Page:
Louis Stewart is one of the all-time greats, and it is obvious from the first notes he plays on any occasion– AllMusic
Louis Stewart, much acclaimed Irish guitarist and the recipient of an honorary doctorate from Trinity College Dublin, began his international career in 1968 when he was awarded the special jury prize at The Montreaux International Jazz Festival. Shortly thereafter he began working with Benny Goodman, an association that lasted three years, and gave way to an extended and prominent period with the late, great, English saxophonist/flautist Tubby Hayes.
As a member of Ronnie Scott’s quartet and quintet for several years, Louis began recording as leader in the mid-’70s, making albums with Sam Jones and Billy Higgins, with Peter Ind, and later, with Red Mitchell, saxophonist Spike Robinson, pianist Bill Charlap, and more recently again, a new CD, recorded in Venice with alto great Peter King (“Angel Eyes”).
In the 70s Louis began his lengthy association with George Shearing (with whom he has toured America, Brazil and all of Europe; and recorded eight albums – several in trio with Danish bass master Niels-Henning Orsted-Pedersen, and in quintet with vibist Steve Nelson and drummer Dennis Mackrel). He began working with Canadian genius-orchestrator and arranger, Robert Farnon in 1976, and at least ten albums resulted: with singers Joe Williams and Eileen Farrell, with Shearing and with trombone legend J.J. Johnson, on all of which he is a prominently featured soloist.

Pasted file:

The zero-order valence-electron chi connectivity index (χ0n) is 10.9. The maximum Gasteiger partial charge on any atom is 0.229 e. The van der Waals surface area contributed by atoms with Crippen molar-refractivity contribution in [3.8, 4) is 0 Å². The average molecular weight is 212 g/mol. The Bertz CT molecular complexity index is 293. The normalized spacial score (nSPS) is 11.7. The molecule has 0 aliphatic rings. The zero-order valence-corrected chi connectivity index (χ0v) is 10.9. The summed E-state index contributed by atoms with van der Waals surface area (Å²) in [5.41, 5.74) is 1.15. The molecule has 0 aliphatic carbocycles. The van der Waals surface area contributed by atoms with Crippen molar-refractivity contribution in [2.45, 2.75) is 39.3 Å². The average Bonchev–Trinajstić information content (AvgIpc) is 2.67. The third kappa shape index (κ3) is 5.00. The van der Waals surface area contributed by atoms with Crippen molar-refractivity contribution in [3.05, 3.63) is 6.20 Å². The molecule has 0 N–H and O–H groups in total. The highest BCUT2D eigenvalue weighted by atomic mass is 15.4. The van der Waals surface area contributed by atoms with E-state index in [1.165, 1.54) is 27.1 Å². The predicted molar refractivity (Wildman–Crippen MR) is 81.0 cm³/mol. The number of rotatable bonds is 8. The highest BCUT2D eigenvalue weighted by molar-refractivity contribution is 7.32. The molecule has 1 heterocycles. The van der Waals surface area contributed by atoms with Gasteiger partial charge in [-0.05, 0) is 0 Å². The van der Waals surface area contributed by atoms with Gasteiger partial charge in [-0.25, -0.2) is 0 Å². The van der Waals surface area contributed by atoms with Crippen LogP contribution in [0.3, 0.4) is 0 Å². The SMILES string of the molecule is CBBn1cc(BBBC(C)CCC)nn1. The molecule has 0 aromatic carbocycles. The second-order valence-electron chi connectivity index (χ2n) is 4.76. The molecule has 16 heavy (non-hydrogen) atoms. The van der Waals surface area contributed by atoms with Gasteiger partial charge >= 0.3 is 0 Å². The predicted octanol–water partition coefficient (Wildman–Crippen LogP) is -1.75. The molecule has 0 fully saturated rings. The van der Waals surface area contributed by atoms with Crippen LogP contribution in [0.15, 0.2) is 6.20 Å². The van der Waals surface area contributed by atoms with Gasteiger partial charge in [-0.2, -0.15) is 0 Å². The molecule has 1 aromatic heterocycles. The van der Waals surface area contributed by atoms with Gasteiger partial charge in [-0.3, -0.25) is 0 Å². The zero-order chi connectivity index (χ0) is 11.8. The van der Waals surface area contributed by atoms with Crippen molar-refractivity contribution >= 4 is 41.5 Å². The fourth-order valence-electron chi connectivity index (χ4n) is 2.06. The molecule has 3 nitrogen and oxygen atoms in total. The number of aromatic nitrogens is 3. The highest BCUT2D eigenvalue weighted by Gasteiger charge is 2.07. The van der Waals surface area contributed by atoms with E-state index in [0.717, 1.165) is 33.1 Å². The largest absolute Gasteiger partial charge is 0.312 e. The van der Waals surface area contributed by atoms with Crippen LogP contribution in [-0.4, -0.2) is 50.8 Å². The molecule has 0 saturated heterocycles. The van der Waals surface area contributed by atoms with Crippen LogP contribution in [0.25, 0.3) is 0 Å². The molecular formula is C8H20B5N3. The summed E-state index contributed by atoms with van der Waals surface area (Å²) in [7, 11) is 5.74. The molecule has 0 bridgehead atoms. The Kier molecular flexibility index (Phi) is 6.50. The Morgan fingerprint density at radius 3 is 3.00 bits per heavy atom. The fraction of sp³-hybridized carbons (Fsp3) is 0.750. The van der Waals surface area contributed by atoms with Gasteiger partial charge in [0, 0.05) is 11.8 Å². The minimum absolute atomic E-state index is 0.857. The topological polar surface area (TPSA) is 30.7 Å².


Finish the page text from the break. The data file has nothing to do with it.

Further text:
In 1994, as a member of the Shearing trio, Louis featured for a week opposite Tommy Flanagan’s trio in The Blue Note, New York. This led to an association – still active – with Peter Washington and Lewis Nash which has included a week-long engagement, as leader, at the legendary Village Vanguard, NYC (with the masterful Richard Wyands in the piano chair, and, for that particular week, Kenny Washington, drums, substituting for Lewis Nash).
In later years Louis continued to make Dublin his home, and performed regularly in Germany and Norway, where, in the national theatre, Oslo, his James Joyce/Ulysses inspired concert piece “JoyceNotes” was produced to acclaim.
Sadly Louis passed away in August 2016. An iconic figure in Irish jazz, you can read more about his life and influence in the Irish Times obituary
He spins out single-note lines that flow with an unhurried grace, coloured by sudden bright, lively chorded phrases.– The New York Times